- Domain-based email authentication policy (DMARC)
- Email authentication for international emails
- End-to-end encryption of messages
- End-to-end encryption of messages parameter lists
- Transmission of emails (SMTP)
The following explains how to use XML, a data format that forms the base of all web pages.
Note that newer versions of XML and XPath exist, but are seldom used.
- XML 1.0
- Navigating XML documents (XPath 1.0)
- Defining XML schemas (XSD) part 1
- Defining XML schemas (XSD) part 2
Note that I am not including SOAP and WSDL as these technologies are obsolete and most API providers that do use them generally offer better alternatives alongside them.
The following explains how to use JSON, a common data format commonly used by websites.
Note that I am not including JSON Schema for the time being as it is not a standard yet.
The following explains how to interpret URLs.
The following explains how web clients interact with websites.
- HTTP method list
- HTTP status code list
- HTTP header list
- APIs using HTTP (REST)
Note that I am not including OpenAPI for the time being as it uses JSON Schema, which as I mentioned earlier is not a standard yet.
The following explains how to write a web page.
- Media type list
- Web document representation (DOM)
- Fetching web resources (Fetch)
- Hypertext (HTML)
- Mathematical formulas (MathML)
- Plain text to hypertext original definition (Markdown)
- Plain text to hypertext standardized definition (CommonMark)
- Styling (CSS)
- API to communicate from web client to server (XMLHttpRequest)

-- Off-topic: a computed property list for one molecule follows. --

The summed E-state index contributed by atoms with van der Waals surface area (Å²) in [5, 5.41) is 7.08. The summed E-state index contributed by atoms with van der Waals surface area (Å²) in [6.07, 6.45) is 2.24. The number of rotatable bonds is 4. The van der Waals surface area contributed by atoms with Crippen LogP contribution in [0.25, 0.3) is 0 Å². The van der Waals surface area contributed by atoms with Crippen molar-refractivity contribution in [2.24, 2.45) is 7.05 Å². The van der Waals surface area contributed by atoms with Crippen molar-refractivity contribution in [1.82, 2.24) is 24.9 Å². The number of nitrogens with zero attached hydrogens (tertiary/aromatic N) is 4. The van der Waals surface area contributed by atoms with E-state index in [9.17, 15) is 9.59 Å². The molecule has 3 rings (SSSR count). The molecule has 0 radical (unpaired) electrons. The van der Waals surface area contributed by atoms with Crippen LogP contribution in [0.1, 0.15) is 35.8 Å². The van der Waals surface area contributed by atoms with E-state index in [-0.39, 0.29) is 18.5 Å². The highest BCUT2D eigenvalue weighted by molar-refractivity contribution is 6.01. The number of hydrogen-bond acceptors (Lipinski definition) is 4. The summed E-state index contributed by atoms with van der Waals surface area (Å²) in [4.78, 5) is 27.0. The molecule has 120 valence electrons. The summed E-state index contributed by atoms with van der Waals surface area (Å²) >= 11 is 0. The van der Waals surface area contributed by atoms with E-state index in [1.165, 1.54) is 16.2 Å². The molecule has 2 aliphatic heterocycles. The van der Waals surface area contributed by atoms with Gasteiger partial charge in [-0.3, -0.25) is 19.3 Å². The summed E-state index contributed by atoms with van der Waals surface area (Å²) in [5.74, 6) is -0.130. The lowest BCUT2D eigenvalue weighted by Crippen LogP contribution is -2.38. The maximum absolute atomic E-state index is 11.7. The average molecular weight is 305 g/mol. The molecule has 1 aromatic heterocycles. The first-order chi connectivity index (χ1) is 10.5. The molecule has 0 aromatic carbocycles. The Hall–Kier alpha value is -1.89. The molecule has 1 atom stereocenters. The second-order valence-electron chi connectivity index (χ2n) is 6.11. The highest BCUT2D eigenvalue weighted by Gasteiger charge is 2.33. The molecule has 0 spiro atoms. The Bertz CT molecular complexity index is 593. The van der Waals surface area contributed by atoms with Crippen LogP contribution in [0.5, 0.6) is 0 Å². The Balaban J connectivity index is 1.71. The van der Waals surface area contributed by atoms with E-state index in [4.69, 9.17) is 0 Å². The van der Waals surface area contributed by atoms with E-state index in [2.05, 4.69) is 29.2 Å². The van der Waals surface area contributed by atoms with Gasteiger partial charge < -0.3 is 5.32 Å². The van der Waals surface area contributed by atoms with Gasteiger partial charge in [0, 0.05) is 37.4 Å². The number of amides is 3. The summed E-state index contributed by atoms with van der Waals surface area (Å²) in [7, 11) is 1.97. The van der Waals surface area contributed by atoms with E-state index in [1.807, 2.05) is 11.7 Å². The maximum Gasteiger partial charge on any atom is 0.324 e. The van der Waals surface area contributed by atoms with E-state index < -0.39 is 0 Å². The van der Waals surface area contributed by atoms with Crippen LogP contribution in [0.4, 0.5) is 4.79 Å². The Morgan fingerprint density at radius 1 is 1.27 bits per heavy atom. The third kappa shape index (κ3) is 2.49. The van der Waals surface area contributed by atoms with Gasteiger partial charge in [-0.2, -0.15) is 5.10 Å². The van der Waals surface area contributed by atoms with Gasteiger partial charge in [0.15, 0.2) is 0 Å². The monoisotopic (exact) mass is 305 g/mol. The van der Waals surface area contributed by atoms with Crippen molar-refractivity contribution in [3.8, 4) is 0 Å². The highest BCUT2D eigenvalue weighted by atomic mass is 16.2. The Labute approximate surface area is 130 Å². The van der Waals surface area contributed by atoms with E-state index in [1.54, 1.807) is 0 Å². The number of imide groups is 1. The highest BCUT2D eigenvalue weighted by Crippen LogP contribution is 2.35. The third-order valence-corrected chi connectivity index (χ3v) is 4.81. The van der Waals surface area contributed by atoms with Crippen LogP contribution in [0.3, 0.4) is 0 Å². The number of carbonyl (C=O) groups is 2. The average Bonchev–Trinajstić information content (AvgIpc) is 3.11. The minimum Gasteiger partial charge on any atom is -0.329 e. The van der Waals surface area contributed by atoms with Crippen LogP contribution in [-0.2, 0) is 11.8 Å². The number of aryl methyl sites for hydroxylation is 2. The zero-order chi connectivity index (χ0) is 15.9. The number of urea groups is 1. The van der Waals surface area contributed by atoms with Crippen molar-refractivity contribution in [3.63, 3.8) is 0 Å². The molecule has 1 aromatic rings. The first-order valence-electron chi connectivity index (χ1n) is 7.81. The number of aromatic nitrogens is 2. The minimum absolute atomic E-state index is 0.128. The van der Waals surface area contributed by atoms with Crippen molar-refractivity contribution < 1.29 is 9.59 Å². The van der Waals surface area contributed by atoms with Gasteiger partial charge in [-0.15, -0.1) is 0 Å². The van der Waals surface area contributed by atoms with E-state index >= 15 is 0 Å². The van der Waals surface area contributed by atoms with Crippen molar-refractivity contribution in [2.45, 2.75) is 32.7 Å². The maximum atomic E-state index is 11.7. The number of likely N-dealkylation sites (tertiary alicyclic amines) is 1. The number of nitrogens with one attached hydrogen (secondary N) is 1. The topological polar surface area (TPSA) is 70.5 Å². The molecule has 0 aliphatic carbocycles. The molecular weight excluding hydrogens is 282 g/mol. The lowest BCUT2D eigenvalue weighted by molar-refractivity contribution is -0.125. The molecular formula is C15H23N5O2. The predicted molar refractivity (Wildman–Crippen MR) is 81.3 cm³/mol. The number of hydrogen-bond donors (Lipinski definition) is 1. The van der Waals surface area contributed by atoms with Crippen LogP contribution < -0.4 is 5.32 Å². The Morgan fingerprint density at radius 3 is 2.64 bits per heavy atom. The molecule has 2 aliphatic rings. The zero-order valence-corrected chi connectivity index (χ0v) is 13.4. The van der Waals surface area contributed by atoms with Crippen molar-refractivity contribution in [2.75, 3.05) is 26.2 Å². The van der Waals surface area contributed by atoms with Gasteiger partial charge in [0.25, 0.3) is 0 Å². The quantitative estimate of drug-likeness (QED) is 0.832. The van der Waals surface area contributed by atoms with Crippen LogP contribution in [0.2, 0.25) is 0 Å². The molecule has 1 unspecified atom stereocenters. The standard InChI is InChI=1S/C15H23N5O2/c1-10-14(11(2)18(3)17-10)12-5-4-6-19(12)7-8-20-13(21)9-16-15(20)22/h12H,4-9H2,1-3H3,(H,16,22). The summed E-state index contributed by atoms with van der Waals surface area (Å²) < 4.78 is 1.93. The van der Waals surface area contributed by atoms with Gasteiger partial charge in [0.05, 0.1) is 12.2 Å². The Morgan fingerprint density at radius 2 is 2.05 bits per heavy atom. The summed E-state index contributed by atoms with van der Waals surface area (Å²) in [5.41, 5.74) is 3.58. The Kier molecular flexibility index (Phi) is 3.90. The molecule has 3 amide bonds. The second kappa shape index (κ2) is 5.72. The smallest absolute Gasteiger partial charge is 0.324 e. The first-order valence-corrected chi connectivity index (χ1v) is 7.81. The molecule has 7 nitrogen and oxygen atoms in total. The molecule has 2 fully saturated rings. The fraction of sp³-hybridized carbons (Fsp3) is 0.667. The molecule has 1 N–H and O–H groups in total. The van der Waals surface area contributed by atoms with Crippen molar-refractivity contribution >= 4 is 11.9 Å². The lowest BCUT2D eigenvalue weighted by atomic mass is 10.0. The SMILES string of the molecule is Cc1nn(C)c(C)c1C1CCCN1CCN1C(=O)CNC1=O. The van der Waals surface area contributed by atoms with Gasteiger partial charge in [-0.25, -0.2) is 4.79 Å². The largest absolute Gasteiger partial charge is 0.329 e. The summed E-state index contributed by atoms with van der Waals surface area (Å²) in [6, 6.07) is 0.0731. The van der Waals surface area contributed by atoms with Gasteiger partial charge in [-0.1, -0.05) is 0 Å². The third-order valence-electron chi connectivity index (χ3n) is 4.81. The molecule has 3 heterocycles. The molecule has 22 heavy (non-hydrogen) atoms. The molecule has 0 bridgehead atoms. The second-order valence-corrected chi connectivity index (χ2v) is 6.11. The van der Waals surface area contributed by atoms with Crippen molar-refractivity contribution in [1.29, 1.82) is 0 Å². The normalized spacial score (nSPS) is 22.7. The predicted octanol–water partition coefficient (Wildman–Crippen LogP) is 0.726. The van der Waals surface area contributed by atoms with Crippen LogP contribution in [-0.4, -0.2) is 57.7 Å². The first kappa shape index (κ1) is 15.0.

- API to communicate between web clients (WebRTC)
- News feeds (Atom) (often mislabeled RSS)
- Restricting unauthorized content (CSP)
- Test automation (WebDriver)
The following describes non-standard HTML meta tags found on the Internet. Note that standard ones are documented in the HTML specifications.
- Meta tags understood by Facebook (Open Graph)
- Meta tags understood by Twitter
- Publicly-known non-standard meta tag list
Data access management
The following explains how websites should manage secure data, including cases where authentication is done by a third-party.
- Usernames and passwords containing international characters
- HTTP authentication scheme list
- One-time passwords (OTP)
- Time-based one-time passwords (TOTP)
- XML-based single sign-on (SAML)
- JSON-based authorization (OAuth 2.0)
- JSON-based authorization (OAuth 2.0) bearer tokens
- JSON-based authorization (OAuth 2.0) parameter list
- JSON-based identity validation (OpenID Connect)
The following explains how to write web pages to be accessible for people with disabilities.
- Accessibility guidelines for web pages (WCAG)
- Adding accessibility information to web pages (ARIA)
- Recommendations on adding accessibility information to web pages
- Implicit accessibility information in HTML
Other common data formats
The following defines a few other common data formats that can be found on the web.
- Version numbering: An optional but common convension for defining versions of applications.
- YAML: A superset of JSON designed to be generally more easily readable by humans compared to JSON, with the drawback of being extremely complex.
- ZIP: Archives several files together with optional compression.